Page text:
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Dropbox goes all out in rebrand, positions itself as creative collaboration platform
Wed, 4th Oct 2017
FYI, this story is more than a year old

Dropbox has announced the biggest change to the company's brand in its 10-year history, including a colourful new look and a global brand campaign focusing on creative energy.

Gone are the clean white spaces and simple, minimalistic interface that used to represent the cloud storage platform.

The rebrand anthem, The world needs your creative energy, seems to be targeting creatives and the use of Dropbox as a collaboration platform for creative projects.

“At Dropbox, we believe creative energy is a precious resource—and the world needs it now more than ever,” says Carolyn Feinstein Dropbox CMO in a blog post explaining the rebrand.

“It's not about working more: it's about focusing on the work that truly matters.

The logo change doesn't come as a huge surprise, but the new, bolder, flatter typeface and the splashes of colour over the landing page are intended to make sure you don't miss the rebrand.

It's a huge change for those who have been using Dropbox for years, to the point of it being almost unrecognisable.

Dropbox says as its mission has evolved from keeping files in sync to helping teams in sync, the new brand shows that Dropbox isn't just a place to store files, but instead a living workspace that brings teams and ideas together.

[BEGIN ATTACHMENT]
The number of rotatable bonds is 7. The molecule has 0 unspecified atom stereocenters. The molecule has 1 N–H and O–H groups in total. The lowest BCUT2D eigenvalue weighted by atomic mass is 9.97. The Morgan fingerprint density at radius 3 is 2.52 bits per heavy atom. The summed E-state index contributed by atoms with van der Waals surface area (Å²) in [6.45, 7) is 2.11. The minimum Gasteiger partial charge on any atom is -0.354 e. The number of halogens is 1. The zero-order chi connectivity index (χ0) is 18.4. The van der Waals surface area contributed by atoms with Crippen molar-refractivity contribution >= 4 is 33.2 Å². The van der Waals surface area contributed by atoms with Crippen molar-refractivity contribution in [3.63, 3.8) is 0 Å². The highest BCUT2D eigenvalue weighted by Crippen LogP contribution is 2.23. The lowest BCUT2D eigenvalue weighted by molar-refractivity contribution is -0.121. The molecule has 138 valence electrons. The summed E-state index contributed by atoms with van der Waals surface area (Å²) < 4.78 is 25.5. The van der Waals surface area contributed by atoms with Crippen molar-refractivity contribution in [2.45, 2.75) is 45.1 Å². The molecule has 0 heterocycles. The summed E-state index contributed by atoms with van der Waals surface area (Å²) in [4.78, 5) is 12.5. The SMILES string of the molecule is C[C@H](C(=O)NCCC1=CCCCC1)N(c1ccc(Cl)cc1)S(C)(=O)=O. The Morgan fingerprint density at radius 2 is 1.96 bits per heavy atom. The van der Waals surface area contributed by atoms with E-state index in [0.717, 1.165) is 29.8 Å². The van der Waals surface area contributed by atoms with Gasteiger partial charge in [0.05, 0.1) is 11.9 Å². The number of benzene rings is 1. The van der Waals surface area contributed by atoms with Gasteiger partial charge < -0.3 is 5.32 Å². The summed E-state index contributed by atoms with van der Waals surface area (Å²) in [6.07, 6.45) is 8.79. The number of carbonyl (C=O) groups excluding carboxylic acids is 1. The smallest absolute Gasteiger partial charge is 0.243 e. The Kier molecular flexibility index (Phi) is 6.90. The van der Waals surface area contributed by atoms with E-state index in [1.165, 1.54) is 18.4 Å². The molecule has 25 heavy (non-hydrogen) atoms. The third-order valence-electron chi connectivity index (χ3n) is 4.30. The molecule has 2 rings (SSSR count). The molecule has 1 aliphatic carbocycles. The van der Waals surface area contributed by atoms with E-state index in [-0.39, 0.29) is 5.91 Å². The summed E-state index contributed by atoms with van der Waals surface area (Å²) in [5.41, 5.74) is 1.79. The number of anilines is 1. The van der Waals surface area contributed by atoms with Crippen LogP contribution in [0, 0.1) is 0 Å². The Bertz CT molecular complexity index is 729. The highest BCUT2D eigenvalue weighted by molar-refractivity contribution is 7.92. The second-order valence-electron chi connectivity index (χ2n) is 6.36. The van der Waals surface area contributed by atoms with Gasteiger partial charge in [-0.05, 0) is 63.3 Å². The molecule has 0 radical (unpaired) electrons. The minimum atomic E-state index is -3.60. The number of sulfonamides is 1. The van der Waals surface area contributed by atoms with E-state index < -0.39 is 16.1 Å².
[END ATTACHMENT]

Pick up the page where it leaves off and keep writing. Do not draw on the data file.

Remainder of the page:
New facets of Dropbox's rebrand include:

  • Visual design  The new design system is built on the idea that extraordinary things happen when diverse minds come together and is communicated visually by pairing contrasting colours, type and imagery. 
  • Typography  With 259 fonts, the new typeface Sharp Grotesk allows for versatility is intended to allow Dropbox to “speak” in a variety of tones. 
  • The Logo - Cleaner and simpler, the new logo has evolved from a literal box to a collection of surfaces to illustrate Dropbox is an open platform and a place for creation. 
  • Colour - The new system juxtaposes colours in bold, unexpected ways, and changes based on the situation. 
  • Co-creation with artists – Dropbox is partnering with artists to create visual metaphors for collaboration, and these will roll out in the next few weeks and months.

Users will begin to see Dropbox's new look, from the website to products, over the next few weeks.

The company will also be sharing its story in a global ad campaign initially from the US to the UK to Australia.

While the jury is still out on how well the rebrand will be received by users, the general consensus in the Twittersphere seems to be one of wary delight interspersed with confusion.